Political operative Roger Stone believes Donald Trump could find a solid running mate in either Governor John Kasich or Sen. Marco Rubio, despite huge policy differences and rhetorical bombs Trump has thrown at each rival candidate.
Stone told Politico’s Glenn Thrush that Kasich and Rubio “would be perfectly serviceable as running mates” for Trump in a general election. The comments came during an hour-long interview for Thrush’s “Off Message” podcast (beginning at 1:02:25).
THRUSH: Who would you recommend, just kind of looking at the field right now, as a running mate for him?
STONE: I do think — and he’s already said this — that he would be better off with somebody who has some experience in government who could then function as an implementer for his policies. He’s an outsider; he would be the first outsider president, really, since Reagan. You can argue that Reagan was an insider because he has two terms as governor, but I reject that. He comes to politics and government from acting and being a union president, which is an important factor. So you probably want a running mate who could facilitate your program and get it done, help get it done.
THRUSH: Gimme some names, dammit. [Laughs]
STONE: Well, if I give you any names, then I’m gonna hear from some—
THRUSH: Gimme one. Just gimme one.
STONE: Well, you could take John Kasich, you could take Marco Rubio. Either one of them would be perfectly serviceable as running mates. They both come from battleground states that are important.
THRUSH: You would have to rebrand: maybe “Medium Marco” as opposed to “Little Marco”? [Laughs]
STONE: Look, we both know that Lyndon Johnson authorized the break-in at John Kennedy’s doctor’s office here in New York to secure his medical files, and then only days later, his chief operative John Connally has a press conference to announce that John Kennedy’s far too sick — may not even live through a first term. And these guys got on the ticket together — which is why Bobby Baker, Secretary of the Senate, Lyndon Johnson’s right-hand man, says on the day that John Kennedy is inaugurated, says, “Jack Kennedy will die a violent death and he will not live out his term.”
Stone offers this historic precedent of primary rivals putting their campaign attacks behind them, but the bigger question on Kasich and Rubio is whether Trump’s base can trust the billionaire candidate to stick to his guns on populist-nationalist issues like immigration and trade policy.
Rubio, in particular, has put a face to conservatives’ worst fears. After his election to the Senate, thanks to a Tea Party-led Republican surge, he lent his name and voice to the infamous “Gang of Eight” immigration bill and left the grassroots questioning his every move — even whether he would stop Obama’s executive orders granting amnesty to illegal immigrants.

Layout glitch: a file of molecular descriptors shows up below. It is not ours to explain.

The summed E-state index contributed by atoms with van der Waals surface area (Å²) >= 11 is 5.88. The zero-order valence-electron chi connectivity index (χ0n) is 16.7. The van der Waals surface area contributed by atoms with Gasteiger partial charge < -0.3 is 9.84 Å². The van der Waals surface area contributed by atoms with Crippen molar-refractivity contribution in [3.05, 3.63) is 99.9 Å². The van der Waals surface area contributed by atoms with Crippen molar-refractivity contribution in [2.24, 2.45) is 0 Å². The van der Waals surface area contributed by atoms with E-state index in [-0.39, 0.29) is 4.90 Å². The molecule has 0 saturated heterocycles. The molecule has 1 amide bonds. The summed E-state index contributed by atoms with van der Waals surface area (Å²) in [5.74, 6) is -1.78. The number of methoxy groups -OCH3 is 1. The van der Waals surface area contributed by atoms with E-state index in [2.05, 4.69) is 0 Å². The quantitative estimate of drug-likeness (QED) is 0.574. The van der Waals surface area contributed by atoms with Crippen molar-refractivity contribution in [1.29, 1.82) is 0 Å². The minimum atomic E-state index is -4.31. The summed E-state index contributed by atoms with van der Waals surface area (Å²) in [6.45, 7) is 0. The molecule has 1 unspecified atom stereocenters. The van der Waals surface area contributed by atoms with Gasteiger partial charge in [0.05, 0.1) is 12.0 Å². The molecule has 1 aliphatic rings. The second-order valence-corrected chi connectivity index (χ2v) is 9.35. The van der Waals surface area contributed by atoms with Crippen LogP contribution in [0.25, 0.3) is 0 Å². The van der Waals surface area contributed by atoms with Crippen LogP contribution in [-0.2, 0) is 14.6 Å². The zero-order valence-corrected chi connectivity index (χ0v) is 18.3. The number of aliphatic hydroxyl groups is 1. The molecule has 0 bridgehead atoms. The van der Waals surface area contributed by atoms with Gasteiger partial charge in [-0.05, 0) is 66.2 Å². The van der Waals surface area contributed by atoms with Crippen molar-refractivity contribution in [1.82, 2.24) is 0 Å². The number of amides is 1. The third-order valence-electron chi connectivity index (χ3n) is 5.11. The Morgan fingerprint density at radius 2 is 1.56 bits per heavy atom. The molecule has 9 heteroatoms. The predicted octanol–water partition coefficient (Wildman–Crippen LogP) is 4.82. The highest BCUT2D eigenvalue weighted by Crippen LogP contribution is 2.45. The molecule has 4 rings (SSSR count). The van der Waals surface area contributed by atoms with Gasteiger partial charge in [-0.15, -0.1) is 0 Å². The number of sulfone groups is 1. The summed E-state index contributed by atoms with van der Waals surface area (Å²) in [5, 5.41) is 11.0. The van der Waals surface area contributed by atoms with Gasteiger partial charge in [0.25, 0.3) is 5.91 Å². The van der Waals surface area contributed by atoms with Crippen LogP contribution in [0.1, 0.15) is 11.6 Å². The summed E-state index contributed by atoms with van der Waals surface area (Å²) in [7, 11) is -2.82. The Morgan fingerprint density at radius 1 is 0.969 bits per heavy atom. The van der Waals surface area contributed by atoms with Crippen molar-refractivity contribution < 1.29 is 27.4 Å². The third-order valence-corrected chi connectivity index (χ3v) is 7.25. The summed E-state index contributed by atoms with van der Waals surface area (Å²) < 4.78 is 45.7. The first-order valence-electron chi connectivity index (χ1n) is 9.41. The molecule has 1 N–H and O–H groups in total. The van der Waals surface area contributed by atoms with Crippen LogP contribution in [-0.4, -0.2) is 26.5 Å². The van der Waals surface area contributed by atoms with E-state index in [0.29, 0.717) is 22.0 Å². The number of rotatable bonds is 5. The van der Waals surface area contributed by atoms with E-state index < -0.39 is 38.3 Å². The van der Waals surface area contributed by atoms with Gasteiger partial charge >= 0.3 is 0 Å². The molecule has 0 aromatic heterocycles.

Kasich, too, has blasted Trump’s immigration proposals on deportation and a temporary pause in Muslim immigration for the sake of national security. When asked about Trump’s Muslim ban after the Brussels jihadist attacks, he outlined an alternative anti-terror strategy: “We are going to have to have intimate communication and coordination with our friends in the Muslim community. There is no question about it.”
Thrush followed up by asking Stone to speculate on a pick for White House Chief of Staff; Stone demurred and said Trump is “his own man.”
THRUSH: Chief of Staff is probably just as important as the Vice President for this guy. Who — so, Roger Stone is his ambassador to — not mainstream politics but sort of conventional politics, right? Who will be this guy’s ambassador to governance? Who is the person — who is his James Baker? Do you see someone out there, who you, Roger Stone, would like to install in the middle of this thing to ensure that this guy can really run the country?
STONE: I wouldn’t even presume to tell him who he should choose. He’ll choose somebody he—
THRUSH: Presume to tell me. [Laughs]
STONE: Well, if I do that, I’ll be telling the world. I don’t have a brilliant idea in this regard. He’s very much his own man; he’s gonna make those choices himself and he is more than capable of thinking outside the box, so I actually think he is going — he will be a great president because he is committed to large goals and he sees the big picture. And he has executive experience; he’s a guy that’s built a multi-billion dollar international business with thousands of employees, so he’s a guy who’s actually run something complex. That’s far better training to become president than, say, being a U.S. Senator, who runs nothing.
Trump will face off against Kasich and Ted Cruz Tuesday night in five state primaries – Connecticut, Delaware, Maryland, Pennsylvania, and Rhode Island – which he is expected to sweep. Should he win all five states, Cruz will join Kasich as being mathematically eliminated from a first-ballot nomination at the Republican National Convention, yet both candidates will remain in the race hoping to ensure a contested convention.